Sources Say • Can Novick bank on a City Council victory?

by: Christopher Onstott The Midland Library in Southeast Portland is the county’s largest branch. A committee supporting a new library district is already gathering thousands in campaign contributions

Will political activist Steve Novick waltz into the City Council without serious opposition? He might if money talks.

Two weeks after he announced plans to run for the seat being vacated by Randy Leonard, Novick is already rolling in campaign dough. Novick, who filed on June 29, had posted nearly $69,000 in contributions by the beginning of this week. The largest donation came from his failed 2008 campaign for U.S. Senate - $5,424,42 in cash and $750 of in-kind services.

Other major contributions include $4,000 from publisher Win McCormack, $1,000 from prominent investor Terri Naito and $200 from politically connected developer David Gold.

In contrast, state Rep. Mary Nolan, who is running against Commissioner Amanda Fritz, has so far reported only a little more than $25,000 in contributions.

Perfect timing

About one month after the U.S. Department of Justice launched an investigation into the Portland Police Bureau, two incidents are giving critics plenty to look at.

The investigation is focusing on whether the police followed their training and bureau policies when dealing with the mentally ill, especially during confrontations involving the use of force. The project is in response to several high-profile incidents in recent years, including the September 2006 death of James Chasse, a mentally ill man who died from serious injuries he suffered when he was tackled by police. Chasse died while police were driving him to the hospital.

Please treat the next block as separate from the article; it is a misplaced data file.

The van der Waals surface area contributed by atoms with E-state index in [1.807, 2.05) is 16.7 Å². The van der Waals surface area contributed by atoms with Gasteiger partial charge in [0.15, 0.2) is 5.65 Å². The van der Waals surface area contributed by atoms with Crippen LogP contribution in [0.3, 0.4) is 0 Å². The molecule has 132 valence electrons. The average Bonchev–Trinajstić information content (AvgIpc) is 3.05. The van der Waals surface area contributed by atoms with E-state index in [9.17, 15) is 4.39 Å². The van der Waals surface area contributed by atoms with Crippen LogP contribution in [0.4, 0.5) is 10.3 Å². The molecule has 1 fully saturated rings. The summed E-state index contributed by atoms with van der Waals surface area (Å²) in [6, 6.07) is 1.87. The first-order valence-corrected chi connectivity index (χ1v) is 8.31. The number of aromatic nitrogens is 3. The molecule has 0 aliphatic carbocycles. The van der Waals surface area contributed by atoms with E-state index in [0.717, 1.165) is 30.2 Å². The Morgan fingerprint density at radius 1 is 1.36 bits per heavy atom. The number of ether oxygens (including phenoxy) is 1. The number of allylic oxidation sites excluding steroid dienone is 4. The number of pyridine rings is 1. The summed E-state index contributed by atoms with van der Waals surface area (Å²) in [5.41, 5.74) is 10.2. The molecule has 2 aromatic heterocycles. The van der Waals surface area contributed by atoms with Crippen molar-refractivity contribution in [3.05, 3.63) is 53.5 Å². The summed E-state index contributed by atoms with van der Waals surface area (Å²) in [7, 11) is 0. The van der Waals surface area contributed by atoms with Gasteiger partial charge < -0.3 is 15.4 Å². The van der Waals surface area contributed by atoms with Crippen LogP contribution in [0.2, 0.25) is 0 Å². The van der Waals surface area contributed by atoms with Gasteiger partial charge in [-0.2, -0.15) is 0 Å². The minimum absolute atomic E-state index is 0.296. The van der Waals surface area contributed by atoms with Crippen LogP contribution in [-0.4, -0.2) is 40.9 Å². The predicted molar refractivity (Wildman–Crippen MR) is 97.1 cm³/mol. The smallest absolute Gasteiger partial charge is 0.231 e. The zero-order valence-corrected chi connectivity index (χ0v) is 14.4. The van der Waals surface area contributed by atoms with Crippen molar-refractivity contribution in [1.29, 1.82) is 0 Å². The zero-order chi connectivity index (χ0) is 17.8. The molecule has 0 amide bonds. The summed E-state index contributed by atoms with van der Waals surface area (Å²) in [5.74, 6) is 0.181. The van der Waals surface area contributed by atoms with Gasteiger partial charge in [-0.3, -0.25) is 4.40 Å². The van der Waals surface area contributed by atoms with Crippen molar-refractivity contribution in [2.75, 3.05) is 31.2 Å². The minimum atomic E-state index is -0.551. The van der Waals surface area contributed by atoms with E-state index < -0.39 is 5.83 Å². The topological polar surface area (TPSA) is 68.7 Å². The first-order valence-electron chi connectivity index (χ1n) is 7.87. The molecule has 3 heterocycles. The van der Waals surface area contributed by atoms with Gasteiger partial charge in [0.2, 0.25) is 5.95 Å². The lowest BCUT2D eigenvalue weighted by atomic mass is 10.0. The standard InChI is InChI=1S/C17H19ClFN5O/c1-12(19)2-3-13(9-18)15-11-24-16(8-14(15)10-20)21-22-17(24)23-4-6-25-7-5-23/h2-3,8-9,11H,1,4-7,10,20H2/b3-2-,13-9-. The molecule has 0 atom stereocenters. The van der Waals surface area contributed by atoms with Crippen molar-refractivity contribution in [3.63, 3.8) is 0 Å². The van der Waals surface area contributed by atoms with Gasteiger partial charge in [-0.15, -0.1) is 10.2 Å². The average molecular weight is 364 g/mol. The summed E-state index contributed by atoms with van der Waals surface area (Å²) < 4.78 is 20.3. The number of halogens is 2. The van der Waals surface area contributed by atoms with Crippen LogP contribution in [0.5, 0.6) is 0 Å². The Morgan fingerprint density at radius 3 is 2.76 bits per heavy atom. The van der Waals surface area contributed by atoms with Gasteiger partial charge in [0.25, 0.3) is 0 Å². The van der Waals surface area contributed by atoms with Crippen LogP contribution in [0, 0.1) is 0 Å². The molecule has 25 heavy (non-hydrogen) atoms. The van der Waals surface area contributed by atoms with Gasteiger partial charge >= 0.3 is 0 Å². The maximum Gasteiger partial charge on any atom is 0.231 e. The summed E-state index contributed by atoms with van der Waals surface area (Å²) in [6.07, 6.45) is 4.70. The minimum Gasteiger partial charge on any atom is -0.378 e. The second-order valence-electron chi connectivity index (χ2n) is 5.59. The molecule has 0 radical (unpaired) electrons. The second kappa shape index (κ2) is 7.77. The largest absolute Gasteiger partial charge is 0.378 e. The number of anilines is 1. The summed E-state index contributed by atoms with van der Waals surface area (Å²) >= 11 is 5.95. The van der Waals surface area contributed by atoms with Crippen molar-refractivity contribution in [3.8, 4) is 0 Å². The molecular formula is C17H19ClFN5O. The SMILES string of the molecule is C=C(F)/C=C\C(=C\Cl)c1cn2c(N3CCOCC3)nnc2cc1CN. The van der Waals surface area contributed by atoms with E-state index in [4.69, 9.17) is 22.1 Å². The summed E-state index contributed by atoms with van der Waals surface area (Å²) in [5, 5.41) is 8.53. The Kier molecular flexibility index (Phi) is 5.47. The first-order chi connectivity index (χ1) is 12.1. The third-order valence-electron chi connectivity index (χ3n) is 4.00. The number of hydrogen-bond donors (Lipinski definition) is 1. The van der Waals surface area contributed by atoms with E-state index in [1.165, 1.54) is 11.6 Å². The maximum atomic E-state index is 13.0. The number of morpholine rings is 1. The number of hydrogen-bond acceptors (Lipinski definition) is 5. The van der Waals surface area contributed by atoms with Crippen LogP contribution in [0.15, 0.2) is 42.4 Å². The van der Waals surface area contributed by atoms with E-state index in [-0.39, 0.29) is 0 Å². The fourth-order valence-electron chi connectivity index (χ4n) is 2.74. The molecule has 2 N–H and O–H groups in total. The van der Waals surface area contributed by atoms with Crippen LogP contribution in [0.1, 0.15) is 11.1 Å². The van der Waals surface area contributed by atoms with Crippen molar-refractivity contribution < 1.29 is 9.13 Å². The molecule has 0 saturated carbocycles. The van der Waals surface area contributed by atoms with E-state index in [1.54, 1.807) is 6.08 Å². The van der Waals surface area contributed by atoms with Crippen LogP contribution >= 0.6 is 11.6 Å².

Most recently, police mistakenly shot a man June 30 with a history of mental health issues with lethal shotgun rounds instead of less lethal beanbags. William Monroe suffered critical injuries and is expected to require extensive rehabilitation.

Police were responding to calls that he was behaving strangely, bothering children in Lair Hill Park and wielding a pocketknife.

Police Chief Mike Reese admits that officers on the scene broke a bureau policy against loading lethal rounds in less-lethal shotguns.

Then, on July 10, a man died after being chased and arrested by police. Although there is no indication that Darris Johnson had mental health issues like Chasse or Monroe, the incident raises questions about whether the officers who arrested him realized he had medical problems soon enough.

Unlike Chasse, who suffered internal injuries while being arrested, Johnson had no signs of physical trauma.

But at the very least, it's one more incident for DOJ investigators to study.

Library supporters ready to rumble

Although the Multnomah County Board of Commissioners has not yet put a library funding measure on the ballot, the campaign to pass it has already raised more than $220,000 in the past month.

The existing library levy expires next year. The commission is expected to ask voters to approve a library district in November. By then the campaign should have even more money behind it.

Libraries Yes! Committee is the name of the political action group formed several years ago to support library measures. In preparation for the measure, committee members spent more than $315,000 on polling and political consultants last year alone.

Since June 28, the committee has received $50,000 from Friends of Multnomah County Library and $171,000 from the Library Foundation. Such contributions will only increase after the commission puts the measure on the ballot.